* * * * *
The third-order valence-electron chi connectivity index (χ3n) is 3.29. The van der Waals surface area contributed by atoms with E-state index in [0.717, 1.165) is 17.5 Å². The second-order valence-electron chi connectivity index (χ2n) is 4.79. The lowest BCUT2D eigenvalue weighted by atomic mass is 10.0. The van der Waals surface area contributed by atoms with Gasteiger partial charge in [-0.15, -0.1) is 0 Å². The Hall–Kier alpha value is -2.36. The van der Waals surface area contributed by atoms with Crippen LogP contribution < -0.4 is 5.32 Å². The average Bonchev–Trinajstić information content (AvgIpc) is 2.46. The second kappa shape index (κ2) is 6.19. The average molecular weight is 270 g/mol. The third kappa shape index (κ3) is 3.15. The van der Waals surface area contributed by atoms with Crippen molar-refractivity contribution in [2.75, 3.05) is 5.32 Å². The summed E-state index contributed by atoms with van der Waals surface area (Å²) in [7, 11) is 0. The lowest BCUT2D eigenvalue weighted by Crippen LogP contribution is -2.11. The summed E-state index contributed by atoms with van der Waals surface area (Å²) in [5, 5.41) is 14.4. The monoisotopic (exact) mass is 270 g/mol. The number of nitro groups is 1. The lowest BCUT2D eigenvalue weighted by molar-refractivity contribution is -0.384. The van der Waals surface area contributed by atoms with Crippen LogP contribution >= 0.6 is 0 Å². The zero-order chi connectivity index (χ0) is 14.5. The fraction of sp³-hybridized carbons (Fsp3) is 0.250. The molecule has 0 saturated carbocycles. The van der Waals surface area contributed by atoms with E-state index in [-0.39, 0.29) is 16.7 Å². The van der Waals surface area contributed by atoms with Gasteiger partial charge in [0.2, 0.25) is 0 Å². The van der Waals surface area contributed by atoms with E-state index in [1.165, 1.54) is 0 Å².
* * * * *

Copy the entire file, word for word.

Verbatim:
The third-order valence-electron chi connectivity index (χ3n) is 3.29. The van der Waals surface area contributed by atoms with E-state index in [0.717, 1.165) is 17.5 Å². The second-order valence-electron chi connectivity index (χ2n) is 4.79. The lowest BCUT2D eigenvalue weighted by atomic mass is 10.0. The van der Waals surface area contributed by atoms with Gasteiger partial charge in [-0.15, -0.1) is 0 Å². The Hall–Kier alpha value is -2.36. The van der Waals surface area contributed by atoms with Crippen LogP contribution < -0.4 is 5.32 Å². The average Bonchev–Trinajstić information content (AvgIpc) is 2.46. The second kappa shape index (κ2) is 6.19. The average molecular weight is 270 g/mol. The third kappa shape index (κ3) is 3.15. The van der Waals surface area contributed by atoms with Crippen molar-refractivity contribution in [2.75, 3.05) is 5.32 Å². The summed E-state index contributed by atoms with van der Waals surface area (Å²) in [7, 11) is 0. The lowest BCUT2D eigenvalue weighted by Crippen LogP contribution is -2.11. The summed E-state index contributed by atoms with van der Waals surface area (Å²) in [5, 5.41) is 14.4. The monoisotopic (exact) mass is 270 g/mol. The number of nitro groups is 1. The lowest BCUT2D eigenvalue weighted by molar-refractivity contribution is -0.384. The van der Waals surface area contributed by atoms with Crippen LogP contribution >= 0.6 is 0 Å². The zero-order chi connectivity index (χ0) is 14.5. The fraction of sp³-hybridized carbons (Fsp3) is 0.250. The molecule has 0 saturated carbocycles. The van der Waals surface area contributed by atoms with E-state index in [-0.39, 0.29) is 16.7 Å². The van der Waals surface area contributed by atoms with Gasteiger partial charge in [0.2, 0.25) is 0 Å². The van der Waals surface area contributed by atoms with E-state index in [1.165, 1.54) is 0 Å².